Back alleys of adventure

Hygiene might not be its strongest point, but Tunghua Night Market offers some of the most authentic Taiwanese snacks and is a favorite spot among the younger crowd


Sat, Aug 25, 2001 - Page 11

Although it is called the Tunghua Night Market (通化夜市), most of the action actually takes place on Linchiang Street (臨江街), a narrow alley that cuts from Tunghua Street (通化街) to Keelung Road (基隆路). While it is neither the biggest nor the oldest night market in Taipei, it is tremendously popular, especially with younger people.

First-timers are best off approaching Linchiang Street via Tunghua Street, rather than through the begrimed, asymmetrical arch at the bleak intersection of Keelung Road (基隆路) and Kuangfu South Road (光復南路).

Despite being concentrated along a single, narrow street, Tunghua Night Market defies linear exploration. It spills into back alleys, and sprawls around a purpose-built but under-utilized complex, the ground floor of which was designed to house the stalls.

And there's too much to see in a single walk-through.

Chingtao Soybean Milk (青島豆漿, 73 Tunghua St., tel: 2708-6149) occupying a prime spot beside the western entrance to Linchiang Street, is as good a place to start as any. This unprepossessing but consistently popular business makes and sells every conceivable soybean product, plus you-tiao (donut-like savory sticks), Chinese breads (with or without fillings), oven-baked onion cakes and peanut milk. There's a distinct shortage of seating, but it's worth squeezing inside if only to get a close-up view of the production process. Open 24 hours, seven days a week.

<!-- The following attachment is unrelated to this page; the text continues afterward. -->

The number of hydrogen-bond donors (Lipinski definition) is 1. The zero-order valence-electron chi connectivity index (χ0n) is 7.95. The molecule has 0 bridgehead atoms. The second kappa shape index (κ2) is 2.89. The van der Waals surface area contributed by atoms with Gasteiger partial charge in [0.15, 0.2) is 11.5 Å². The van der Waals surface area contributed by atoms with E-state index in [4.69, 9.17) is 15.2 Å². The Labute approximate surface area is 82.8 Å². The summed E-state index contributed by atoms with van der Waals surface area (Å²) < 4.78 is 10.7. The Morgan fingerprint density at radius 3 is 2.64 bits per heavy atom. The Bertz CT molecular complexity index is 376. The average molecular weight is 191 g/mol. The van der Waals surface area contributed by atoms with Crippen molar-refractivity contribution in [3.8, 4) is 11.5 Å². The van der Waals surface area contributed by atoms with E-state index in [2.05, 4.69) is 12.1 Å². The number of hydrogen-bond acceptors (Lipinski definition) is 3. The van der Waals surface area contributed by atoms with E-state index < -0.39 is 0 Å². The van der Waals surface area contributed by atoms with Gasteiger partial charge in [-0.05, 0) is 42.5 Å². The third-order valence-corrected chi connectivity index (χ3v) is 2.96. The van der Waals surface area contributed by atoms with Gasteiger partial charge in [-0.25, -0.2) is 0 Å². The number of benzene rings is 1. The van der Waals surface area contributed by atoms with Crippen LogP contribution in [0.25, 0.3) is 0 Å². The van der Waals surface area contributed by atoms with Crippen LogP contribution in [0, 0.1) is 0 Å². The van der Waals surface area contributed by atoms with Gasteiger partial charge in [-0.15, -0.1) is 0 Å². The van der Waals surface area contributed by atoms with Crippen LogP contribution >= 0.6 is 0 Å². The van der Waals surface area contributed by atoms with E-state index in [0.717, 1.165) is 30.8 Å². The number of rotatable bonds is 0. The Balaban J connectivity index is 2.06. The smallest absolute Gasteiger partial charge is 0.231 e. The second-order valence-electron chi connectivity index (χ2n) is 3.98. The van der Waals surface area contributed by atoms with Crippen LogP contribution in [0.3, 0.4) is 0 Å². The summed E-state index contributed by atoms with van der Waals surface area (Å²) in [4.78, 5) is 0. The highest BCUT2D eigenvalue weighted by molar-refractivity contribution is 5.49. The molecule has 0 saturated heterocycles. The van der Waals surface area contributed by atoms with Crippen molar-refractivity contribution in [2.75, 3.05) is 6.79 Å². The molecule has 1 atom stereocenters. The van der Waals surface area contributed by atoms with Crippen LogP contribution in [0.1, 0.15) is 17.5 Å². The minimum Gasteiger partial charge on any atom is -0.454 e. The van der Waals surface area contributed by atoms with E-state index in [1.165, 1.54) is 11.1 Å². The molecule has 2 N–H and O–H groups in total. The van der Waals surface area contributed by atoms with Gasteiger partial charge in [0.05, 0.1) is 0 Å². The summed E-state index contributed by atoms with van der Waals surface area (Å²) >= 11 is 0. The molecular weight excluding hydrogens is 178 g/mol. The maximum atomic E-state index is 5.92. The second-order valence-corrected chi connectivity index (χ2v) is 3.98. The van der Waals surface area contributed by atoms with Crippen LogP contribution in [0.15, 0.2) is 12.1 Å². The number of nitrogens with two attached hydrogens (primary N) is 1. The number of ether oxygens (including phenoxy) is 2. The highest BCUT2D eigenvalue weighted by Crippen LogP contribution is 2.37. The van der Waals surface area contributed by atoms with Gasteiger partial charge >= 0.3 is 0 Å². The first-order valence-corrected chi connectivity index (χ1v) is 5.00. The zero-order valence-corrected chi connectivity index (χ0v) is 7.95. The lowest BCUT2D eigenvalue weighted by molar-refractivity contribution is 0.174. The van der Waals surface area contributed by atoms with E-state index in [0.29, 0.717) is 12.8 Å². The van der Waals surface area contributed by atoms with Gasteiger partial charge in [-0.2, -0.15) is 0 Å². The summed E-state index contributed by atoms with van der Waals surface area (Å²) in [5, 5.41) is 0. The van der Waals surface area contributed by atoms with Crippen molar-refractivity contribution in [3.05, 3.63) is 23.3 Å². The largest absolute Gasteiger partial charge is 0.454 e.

By night, Linchiang Street is packed with stores, eateries and shoppers. The morning meat-and-vegetable market, which takes over just after dawn -- and which conducts business amidst piles of trash leftover from the night market -- seems half-hearted by comparison.

During peak hours, 7pm to midnight, an ever-changing lineup of mobile vendors fills the midstream. Most are guerrilla entrepreneurs -- unlicensed businessmen and women who disappear the moment a policeman is sighted. Some sell food: peanut candies, glazed tomatoes, or sweet potatoes peeled and cooked with sugar. Others, equipped with clothes-racks on wheels or folding tables, hawk trinkets, underwear and socks.

By 9pm on Fridays and Saturdays there's barely room to stand along the main drag. Despite this, the occasional scooter manages to barge its way through.

There's usually a small crowd in front of Shrchia Chinese Burgers (石家割包, 104 Linchiang St, Tel 2738-1773). In business since 1953, and famous for "burgers" which are quite different from -- and even heavier than -- their Western equivalents, Shrchia does a roaring trade in milk tea and passion fruit juice.